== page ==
Engine Room and Performance
In the belly of this dissident beast, twin MAN V12-1900s are set in the center of a massive engine room. A pair of 25 kW Northern Lights generators orients aft, and the climate-control components and a toolbox are mounted on the forward shelf. There is also an abundance of space forward of the engines, which would be great for storing spare parts or nonperishable goods. Centerline finds an MC2 X19 Quick gyro, and an ElectroSea Clearline electro-chlorination system is also installed.
On that brisk morning, the Atlantic seas were a soothing 1 to 2 feet, with the north wind barely wafting at 5 to 7 knots. Within a few days, Miss Behavin would be headed to Costa Rica via the Panama Canal on her own bottom.
As Landeweer pushed the throttles forward, I was impressed by how quick the MANs responded. They were quiet, and the acceleration was noteworthy. We got up to a slow cruising speed of 29 knots, with a 70 percent load at 1,700 rpm, burning 50 gph per side. As we pushed forward, an 80 percent load at 1,900 rpm burned 63 gph per side at a speed of 33 knots. But when given the chance to fully stretch her legs, the 71 turned up to 2,350 rpm at 100 percent load, burning 94 gph per side, for a top end of 41 knots.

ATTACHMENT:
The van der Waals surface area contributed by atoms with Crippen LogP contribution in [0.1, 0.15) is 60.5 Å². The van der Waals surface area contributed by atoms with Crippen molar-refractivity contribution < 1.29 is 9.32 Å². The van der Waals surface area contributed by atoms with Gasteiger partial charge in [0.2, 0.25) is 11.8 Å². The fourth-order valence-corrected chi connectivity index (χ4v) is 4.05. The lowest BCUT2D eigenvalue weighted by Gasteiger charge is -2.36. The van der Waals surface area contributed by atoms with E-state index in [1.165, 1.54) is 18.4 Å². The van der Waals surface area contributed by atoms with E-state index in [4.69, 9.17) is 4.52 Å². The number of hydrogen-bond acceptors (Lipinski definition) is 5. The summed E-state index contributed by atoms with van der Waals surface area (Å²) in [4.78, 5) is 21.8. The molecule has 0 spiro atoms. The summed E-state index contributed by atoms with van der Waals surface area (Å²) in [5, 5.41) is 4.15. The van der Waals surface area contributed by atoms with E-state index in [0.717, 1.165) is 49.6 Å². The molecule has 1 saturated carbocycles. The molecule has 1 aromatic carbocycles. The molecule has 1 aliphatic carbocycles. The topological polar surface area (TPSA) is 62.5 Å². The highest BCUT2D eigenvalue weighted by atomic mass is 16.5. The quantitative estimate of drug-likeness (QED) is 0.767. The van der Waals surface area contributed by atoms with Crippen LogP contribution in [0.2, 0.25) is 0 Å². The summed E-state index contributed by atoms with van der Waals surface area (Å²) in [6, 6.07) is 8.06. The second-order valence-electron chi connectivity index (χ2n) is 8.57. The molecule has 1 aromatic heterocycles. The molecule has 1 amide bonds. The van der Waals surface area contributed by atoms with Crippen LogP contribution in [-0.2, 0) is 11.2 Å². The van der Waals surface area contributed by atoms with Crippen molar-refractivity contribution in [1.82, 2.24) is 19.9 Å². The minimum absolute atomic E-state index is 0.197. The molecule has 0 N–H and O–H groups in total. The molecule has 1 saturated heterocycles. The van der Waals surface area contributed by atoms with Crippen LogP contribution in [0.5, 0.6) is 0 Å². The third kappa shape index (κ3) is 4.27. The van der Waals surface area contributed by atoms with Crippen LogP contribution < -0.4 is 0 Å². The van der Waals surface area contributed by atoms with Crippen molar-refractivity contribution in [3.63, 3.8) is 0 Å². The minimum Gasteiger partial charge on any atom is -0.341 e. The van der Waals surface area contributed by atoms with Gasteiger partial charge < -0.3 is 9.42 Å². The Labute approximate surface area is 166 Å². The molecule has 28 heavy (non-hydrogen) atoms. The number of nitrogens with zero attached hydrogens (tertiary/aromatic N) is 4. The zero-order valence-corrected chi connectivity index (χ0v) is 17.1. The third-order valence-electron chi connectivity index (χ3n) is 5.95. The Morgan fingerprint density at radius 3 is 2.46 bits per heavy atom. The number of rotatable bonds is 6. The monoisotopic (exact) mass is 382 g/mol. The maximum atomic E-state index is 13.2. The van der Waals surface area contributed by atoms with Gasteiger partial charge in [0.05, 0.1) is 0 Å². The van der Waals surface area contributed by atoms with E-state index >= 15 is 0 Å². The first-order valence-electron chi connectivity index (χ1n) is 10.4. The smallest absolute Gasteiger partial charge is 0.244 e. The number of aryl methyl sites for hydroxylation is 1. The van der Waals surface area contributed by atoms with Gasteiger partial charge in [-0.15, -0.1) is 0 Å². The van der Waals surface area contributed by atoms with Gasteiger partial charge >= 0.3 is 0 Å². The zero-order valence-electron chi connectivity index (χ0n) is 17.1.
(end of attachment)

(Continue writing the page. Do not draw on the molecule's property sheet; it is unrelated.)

When keeping in mind the owner’s goal of fishing many days off the Central American coast, this is indeed the perfect power package for this boat: decided fuel economy and range, with plenty of power available to get you home in a hurry should the situation arise. Buena suerte, señorita, and try to behave yourself.
Garlington Yachts 71 Specs
- LOA: 71′
- Beam: 19’9″
- Draft: 5’5″
- Displ: 94,000 lb.
- Fuel: 2,250 gal.
- Water: 300 gal.
- Power: MAN V12-1900; 1,900 hp
- Gear/Ratio: ZF/2.24:1
- Propellers: Veem, 5-blade
- Paint: Awlcraft 2000, Ice Blue (hull)
- Climate Control: Dometic
This article originally appeared in the April/May issue of Marlin.